Kamana One: Exploring Natural Mystery
Naturalist Training Program by Jon Young
Becoming a naturalist doesn't happen over night. It is a gradual process of waking up to the world around you. You learn about the plants and trees and insects and birds and rocks and animals, and you begin to see things in the world that other people do not notice. Your observations might not be major at first, just little things like, "Gee, that interesting. The deer have been eating the Agaricus mushrooms." The more of these little observations you make, the deeper your connection to the natural world becomes.
Through the Kamana Naturalist Training Program, Jon Young and the Wilderness Awareness School have created a step-by-step course that anyone can follow to achieve greater awareness of the natural world. Kamana One is an introductory program which takes about forty-eight hours of time over two weeks to complete. After finishing the assignments you can mail in a report to the Wilderness Awareness School, and if you desire, you may continue with advanced levels of Kamana. (My book Botany in a Day is used in Kamana Three.) Kamana seems to be designed at least partly to meet mainstream concepts of curriculum. In effect, this is a program that you might be able to implement with an entire class in high school, or you might do it on your own for college credit. In fact, the biggest objection to the program is that you might feel like you are back in school, completing homework assignments!
Kamana One includes a variety of awareness exercises, with an emphasis on learning to make detailed observations. You do not learn a lot of plants or birds, for example, but simply study a few in great detail, learning to memorize every feature until you can see it vividly in your minds eye. It is essentially the process of developing a "photographic memory". You will use this skill throughout your life to memorize plants, birds, tracks, maps, people's faces, even conversations. As you move through advanced levels of Kamana you learn to journal minute details about every day events, such as each time the wind shifts during the day, every change of the weather, the behavior of the birds and animals, your own moods, what insects are out and about. In short you develop a sort of hyper-awareness about the world around you.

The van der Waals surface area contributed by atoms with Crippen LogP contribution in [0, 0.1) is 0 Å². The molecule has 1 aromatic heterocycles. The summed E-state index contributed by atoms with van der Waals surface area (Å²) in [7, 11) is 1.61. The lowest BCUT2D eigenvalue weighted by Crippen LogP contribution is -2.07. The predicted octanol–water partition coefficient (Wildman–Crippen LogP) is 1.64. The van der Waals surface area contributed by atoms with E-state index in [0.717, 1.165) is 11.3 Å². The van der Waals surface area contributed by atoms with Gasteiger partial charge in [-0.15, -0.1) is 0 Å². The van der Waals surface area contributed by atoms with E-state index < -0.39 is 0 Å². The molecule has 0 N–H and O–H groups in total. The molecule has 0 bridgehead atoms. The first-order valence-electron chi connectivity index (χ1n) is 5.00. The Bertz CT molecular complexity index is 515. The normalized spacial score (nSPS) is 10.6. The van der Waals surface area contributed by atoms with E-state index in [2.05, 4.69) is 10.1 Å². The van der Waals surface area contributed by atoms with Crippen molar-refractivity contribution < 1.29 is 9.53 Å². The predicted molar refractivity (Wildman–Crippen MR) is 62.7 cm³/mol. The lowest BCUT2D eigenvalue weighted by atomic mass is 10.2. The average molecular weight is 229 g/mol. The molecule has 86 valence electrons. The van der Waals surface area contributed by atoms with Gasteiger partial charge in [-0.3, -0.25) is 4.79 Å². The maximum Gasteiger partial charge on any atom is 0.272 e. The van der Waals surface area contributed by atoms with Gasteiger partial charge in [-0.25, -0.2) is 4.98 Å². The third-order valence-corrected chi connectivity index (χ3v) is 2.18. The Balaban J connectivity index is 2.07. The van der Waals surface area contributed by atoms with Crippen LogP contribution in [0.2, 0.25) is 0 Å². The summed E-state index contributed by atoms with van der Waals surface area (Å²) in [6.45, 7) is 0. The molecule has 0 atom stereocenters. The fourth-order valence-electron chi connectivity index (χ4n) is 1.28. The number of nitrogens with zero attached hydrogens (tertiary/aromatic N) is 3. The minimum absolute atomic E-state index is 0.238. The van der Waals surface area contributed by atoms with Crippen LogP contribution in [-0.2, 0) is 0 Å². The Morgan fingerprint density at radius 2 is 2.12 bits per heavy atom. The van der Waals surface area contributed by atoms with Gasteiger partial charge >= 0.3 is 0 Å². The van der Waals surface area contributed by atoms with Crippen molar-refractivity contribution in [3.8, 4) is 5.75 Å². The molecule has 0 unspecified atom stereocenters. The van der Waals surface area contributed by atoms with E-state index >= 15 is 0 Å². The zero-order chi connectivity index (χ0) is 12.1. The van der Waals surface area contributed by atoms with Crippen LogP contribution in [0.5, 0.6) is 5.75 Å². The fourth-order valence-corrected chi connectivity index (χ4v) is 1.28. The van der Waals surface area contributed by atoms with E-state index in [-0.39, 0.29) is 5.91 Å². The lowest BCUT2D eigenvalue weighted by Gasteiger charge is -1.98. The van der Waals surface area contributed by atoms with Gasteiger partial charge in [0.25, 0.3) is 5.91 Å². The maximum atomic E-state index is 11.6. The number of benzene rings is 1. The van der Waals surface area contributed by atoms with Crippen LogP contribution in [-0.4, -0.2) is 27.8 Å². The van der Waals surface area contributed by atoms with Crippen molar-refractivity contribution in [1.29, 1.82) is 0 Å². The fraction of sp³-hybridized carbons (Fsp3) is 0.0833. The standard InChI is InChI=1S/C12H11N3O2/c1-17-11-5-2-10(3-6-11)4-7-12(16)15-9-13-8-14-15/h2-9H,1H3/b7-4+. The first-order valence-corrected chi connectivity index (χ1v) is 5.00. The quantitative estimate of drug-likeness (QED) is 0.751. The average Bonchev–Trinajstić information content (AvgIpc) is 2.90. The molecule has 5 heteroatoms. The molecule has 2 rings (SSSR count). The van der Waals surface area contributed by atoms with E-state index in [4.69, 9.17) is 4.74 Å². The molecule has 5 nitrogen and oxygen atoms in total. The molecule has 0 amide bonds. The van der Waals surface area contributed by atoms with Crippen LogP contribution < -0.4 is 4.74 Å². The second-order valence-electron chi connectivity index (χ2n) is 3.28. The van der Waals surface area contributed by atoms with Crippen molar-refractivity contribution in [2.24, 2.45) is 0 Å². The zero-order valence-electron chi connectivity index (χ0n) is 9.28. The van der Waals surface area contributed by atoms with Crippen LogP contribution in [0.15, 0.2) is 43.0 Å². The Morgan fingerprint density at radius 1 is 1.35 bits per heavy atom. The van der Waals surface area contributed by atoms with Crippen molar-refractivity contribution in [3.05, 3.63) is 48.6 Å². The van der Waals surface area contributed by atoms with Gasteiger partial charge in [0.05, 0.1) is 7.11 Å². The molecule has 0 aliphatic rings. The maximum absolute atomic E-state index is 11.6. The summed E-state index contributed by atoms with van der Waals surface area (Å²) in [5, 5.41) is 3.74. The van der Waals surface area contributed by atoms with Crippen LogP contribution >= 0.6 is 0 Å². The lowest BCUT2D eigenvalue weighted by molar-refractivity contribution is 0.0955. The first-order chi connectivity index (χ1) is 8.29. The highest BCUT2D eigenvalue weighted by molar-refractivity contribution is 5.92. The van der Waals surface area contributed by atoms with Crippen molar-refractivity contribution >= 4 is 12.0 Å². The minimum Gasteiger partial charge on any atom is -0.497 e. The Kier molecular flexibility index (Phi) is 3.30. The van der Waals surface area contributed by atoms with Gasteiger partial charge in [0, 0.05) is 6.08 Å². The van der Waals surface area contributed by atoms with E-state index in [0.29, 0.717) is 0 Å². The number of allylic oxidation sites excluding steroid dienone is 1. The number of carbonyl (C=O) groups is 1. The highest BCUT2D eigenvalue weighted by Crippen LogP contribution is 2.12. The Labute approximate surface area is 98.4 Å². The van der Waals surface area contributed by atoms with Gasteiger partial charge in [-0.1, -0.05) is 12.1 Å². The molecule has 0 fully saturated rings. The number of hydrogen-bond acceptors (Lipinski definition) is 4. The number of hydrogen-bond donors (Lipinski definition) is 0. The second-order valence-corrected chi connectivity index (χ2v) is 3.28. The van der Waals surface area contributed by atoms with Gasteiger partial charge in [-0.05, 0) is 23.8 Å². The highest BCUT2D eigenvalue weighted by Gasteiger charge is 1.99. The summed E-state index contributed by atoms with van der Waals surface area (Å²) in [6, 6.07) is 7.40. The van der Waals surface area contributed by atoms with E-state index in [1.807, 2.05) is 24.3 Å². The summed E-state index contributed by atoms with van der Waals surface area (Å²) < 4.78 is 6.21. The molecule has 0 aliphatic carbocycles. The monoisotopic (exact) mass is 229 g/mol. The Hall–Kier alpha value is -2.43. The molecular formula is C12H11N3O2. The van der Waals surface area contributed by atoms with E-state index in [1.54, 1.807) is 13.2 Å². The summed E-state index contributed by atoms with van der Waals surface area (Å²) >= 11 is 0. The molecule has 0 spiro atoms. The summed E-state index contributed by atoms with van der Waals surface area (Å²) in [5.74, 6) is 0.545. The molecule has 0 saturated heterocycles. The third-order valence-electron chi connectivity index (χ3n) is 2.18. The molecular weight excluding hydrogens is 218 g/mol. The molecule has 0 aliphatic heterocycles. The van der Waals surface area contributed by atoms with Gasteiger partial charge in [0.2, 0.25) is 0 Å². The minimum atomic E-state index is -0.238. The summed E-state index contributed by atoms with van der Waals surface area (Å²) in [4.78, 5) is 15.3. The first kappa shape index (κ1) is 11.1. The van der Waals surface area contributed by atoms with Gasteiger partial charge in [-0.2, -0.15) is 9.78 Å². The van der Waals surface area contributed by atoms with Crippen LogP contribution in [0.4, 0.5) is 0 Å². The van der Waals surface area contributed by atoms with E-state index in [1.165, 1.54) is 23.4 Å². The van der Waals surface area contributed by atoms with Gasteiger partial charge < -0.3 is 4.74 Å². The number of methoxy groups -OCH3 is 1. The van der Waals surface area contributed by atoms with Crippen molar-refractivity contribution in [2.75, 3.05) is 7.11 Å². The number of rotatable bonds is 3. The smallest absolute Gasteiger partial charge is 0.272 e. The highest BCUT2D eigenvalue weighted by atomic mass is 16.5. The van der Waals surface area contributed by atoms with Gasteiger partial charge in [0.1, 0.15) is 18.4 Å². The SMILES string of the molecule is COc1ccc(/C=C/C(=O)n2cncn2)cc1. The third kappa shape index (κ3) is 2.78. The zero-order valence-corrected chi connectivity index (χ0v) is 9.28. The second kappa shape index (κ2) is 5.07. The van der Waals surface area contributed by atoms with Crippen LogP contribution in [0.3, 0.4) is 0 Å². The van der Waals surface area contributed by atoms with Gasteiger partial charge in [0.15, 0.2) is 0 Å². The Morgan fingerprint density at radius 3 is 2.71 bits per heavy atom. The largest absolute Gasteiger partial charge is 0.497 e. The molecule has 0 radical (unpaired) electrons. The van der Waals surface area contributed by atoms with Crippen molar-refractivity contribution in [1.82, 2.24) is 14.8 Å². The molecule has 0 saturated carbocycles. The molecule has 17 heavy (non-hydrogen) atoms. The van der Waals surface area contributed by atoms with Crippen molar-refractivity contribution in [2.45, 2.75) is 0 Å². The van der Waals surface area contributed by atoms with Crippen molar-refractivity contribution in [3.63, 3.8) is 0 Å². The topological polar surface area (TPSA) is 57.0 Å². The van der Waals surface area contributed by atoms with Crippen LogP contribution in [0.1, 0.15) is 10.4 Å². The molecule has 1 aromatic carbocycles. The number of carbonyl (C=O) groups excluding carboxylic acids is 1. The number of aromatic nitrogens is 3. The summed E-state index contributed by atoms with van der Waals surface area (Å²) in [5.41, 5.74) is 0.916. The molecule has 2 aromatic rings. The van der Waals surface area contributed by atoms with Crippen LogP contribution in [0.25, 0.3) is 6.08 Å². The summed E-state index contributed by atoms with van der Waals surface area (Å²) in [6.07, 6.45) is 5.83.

While the benefits of such training are extremely profound, the process of learning it is not. The excercises in Kamana One are surprisingly simplistic, intended to help you break through the normal cloud of distractions to experience the world around you much more clearly. The Seeing Through Native Eyes cassettes are required resources used in conjunction with Kamana One
Remember: Learning the Language of the Birds is included in the Seeing Through Native Eyes series!
Also be sure to see these related pages:
Birding: Learn to Identify Birds and Interpret Bird Language
Awareness Books, Tapes, Resources and Perspective